Some autism regimens are stalwarts that continue to demonstrate improvement (ABA). Some fade away – perhaps even to re-emerge (secretin?). Others hang around until more testing is documented (Memantine). Many can cause harm (Zoloft). A few are useful for specific purposes and so they continue to have a biomedical following. Naltrexone treatment falls in the last category.
The medication was approved in the 1990’s for addiction treatments including alcoholism, at a dosage range of 50+ milligrams per day. The thinking is that, if people don’t get high from alcohol and won’t suffer it’s absence, they won’t continue to drink. This is not the same chemical as Antabuse, which turns to formaldehyde and makes you SICK when you drink. Also, it shouldn’t be confused with the morphine antagonists Naloxone and nalorphine.
Nearly two decades ago, Italian researchers wrote, “There is a growing body of evidence that the immune and the central nervous systems interact and reciprocally influence each other… Taken together the assumptions that… the opioid system plays a crucial role in cognitive and immunological functions… and opioid peptides are present in excess in autism; then pharmacological reduction… by treatment with an opiate antagonist might counteract some of the behavioral and immunological disturbances observed in autistic individuals.” With a slightly different ‘low dose’ protocol, improvement was demonstrated “in a subpopulation of autistic children by chronic blockade of opioid receptors with a potent opioid antagonist, supporting the concept of an opioid-immune link in autism.”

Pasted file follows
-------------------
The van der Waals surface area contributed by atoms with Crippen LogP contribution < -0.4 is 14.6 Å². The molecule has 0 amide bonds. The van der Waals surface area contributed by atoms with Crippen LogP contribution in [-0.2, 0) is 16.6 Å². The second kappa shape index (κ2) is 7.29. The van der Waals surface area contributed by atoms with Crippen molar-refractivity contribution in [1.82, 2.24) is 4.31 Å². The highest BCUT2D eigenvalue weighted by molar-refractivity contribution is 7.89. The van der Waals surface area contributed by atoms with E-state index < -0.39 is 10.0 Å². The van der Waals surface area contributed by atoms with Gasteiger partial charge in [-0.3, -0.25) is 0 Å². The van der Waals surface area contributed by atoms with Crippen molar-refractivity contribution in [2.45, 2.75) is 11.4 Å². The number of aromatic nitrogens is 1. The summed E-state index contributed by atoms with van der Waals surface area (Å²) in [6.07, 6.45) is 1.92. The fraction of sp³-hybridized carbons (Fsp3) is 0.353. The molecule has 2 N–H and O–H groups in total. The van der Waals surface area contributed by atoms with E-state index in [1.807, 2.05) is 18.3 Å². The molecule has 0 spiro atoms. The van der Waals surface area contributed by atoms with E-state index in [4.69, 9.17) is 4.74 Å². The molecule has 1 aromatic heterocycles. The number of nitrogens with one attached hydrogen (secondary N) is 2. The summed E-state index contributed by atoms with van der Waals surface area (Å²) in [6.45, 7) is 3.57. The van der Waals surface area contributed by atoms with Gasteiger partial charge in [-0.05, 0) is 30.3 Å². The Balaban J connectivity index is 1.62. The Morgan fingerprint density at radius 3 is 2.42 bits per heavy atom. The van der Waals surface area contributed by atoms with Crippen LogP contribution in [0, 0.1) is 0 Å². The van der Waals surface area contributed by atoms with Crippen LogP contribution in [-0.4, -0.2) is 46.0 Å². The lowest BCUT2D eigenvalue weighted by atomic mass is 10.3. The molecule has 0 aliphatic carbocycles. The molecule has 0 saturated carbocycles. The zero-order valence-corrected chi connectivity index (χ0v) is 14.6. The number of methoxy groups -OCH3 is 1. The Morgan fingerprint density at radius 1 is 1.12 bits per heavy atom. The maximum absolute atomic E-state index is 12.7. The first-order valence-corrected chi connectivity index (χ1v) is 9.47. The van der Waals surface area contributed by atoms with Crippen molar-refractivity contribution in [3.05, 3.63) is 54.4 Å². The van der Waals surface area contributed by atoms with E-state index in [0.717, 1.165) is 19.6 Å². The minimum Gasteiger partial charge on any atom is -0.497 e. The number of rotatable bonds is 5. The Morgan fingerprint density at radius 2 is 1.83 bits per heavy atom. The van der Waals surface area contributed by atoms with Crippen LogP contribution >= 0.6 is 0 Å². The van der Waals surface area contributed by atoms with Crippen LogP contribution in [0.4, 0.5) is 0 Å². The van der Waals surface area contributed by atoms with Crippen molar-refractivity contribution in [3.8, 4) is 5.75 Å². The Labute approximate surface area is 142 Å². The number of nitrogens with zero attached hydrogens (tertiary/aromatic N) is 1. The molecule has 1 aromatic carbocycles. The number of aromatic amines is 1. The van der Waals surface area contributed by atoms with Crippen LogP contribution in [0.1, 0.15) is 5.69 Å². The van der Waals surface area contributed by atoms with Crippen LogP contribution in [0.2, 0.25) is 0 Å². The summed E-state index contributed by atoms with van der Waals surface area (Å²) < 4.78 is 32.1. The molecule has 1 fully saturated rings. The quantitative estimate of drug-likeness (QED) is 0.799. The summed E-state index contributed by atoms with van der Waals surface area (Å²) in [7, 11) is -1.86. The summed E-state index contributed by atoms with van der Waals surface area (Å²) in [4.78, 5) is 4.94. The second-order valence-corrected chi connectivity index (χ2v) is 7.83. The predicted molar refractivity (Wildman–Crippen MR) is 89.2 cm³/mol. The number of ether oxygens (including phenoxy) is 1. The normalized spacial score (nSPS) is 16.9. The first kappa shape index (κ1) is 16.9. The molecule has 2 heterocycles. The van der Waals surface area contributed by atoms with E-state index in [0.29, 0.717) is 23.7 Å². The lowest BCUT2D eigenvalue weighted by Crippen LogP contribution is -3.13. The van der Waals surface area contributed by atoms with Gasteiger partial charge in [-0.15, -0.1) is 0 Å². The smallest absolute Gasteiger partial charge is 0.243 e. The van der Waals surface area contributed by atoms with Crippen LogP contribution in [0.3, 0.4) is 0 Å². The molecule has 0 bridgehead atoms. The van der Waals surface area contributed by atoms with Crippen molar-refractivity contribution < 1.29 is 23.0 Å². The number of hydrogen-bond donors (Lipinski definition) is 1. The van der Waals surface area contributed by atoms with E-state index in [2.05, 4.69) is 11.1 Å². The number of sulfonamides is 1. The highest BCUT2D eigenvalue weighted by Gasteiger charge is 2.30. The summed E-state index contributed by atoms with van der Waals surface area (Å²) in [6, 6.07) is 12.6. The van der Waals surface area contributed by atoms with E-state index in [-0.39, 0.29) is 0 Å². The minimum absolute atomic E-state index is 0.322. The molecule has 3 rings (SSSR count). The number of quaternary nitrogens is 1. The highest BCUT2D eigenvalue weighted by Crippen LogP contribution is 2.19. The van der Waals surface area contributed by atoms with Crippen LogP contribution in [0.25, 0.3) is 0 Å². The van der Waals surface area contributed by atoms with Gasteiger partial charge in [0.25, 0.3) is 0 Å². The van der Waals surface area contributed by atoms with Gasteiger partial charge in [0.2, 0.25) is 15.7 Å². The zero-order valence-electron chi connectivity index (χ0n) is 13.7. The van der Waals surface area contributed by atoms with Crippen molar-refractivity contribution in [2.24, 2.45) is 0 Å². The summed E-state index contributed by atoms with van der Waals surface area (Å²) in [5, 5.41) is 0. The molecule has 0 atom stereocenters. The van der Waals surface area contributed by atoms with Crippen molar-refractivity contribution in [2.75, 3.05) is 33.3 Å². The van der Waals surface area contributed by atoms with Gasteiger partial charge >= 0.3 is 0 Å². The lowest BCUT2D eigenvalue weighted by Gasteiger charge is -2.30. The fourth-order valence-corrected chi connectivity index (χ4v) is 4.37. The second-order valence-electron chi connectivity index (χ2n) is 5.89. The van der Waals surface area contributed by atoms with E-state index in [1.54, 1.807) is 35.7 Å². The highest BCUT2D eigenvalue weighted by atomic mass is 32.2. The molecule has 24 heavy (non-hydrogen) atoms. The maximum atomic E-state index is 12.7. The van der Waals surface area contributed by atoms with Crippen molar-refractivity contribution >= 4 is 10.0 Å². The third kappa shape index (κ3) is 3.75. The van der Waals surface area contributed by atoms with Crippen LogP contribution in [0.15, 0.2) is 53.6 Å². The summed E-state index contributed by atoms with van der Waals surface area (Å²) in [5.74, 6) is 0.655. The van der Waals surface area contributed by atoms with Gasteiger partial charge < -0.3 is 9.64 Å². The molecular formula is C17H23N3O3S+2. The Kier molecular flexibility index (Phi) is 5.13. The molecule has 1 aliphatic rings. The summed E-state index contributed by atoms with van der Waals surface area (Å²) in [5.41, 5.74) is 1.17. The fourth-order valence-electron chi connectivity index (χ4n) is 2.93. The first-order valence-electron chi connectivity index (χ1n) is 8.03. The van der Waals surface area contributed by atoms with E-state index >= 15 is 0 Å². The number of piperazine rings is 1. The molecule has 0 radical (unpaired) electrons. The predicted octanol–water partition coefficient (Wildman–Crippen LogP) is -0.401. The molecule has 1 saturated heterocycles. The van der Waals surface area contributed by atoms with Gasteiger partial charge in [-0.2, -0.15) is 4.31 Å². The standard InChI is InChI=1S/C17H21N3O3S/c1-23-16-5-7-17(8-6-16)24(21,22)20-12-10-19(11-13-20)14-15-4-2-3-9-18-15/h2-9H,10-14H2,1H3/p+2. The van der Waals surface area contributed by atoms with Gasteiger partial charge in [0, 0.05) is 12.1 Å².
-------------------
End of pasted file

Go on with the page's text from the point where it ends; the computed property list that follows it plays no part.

In her 2006 report, Dr. Jaquelyn McCandless concluded, “As an effective, non-toxic, non-addicting, and inexpensive behavioral and immunomodulating intervention, LDN is joining our biomedical arsenal to help more and more children recover from autism as well as helping anyone with autoimmune diseases and cancer.” Her paper was entitled, “Low-Dose Naltrexone for Mood Regulation and Immunomodulation in ASD”. Sound like anyone you know?
Dr. McCandless’ protocol calls for specific timing (9-11PM) with a naltrexone-compounded cream (in the 1-1/2 to 4-1/2 mg. range) applied to a sleeping patient’s back or forearms. Once, a dad asked if he should also dance around the bed and chant. Funny guy. Which patients? What dose? What are the positive changes? The side effects? For individual patients, in order to achieve the goal of enhanced communication, doctors sometimes vary formulations, frequencies, and timing based on responses.
In my clinical experience, there is one type of autism that clearly disrupts by affecting the patient’s immune system. (How many other kinds of autism? is the subject of another explanation-post). Also, some oppositional behaviors, similar perhaps to an externally chemically-altered state, appear to benefit from this intervention. The major impediments preventing LDN from more common usage are:
1. It’s complicated and so requires parent education and resources.
2. After starting, the therapy requires tailoring to the patient’s responses and the family situation.
3. Patients don’t usually show immediate improvement, it may take up to 8 weeks.
4. Not infrequently, an apparent deterioration in behavior may occur in the early stages of treatment.
Of course, many biomedical interventions are subject to these same limitations.
That original naltrexone experience did prove significant and sustained improvement for a targeted, though small, population. For parents who wish to learn more about this subject, the Low Dose Naltrexone website is very informative and the Yahoo Group LDN is a great place to communicate with other users.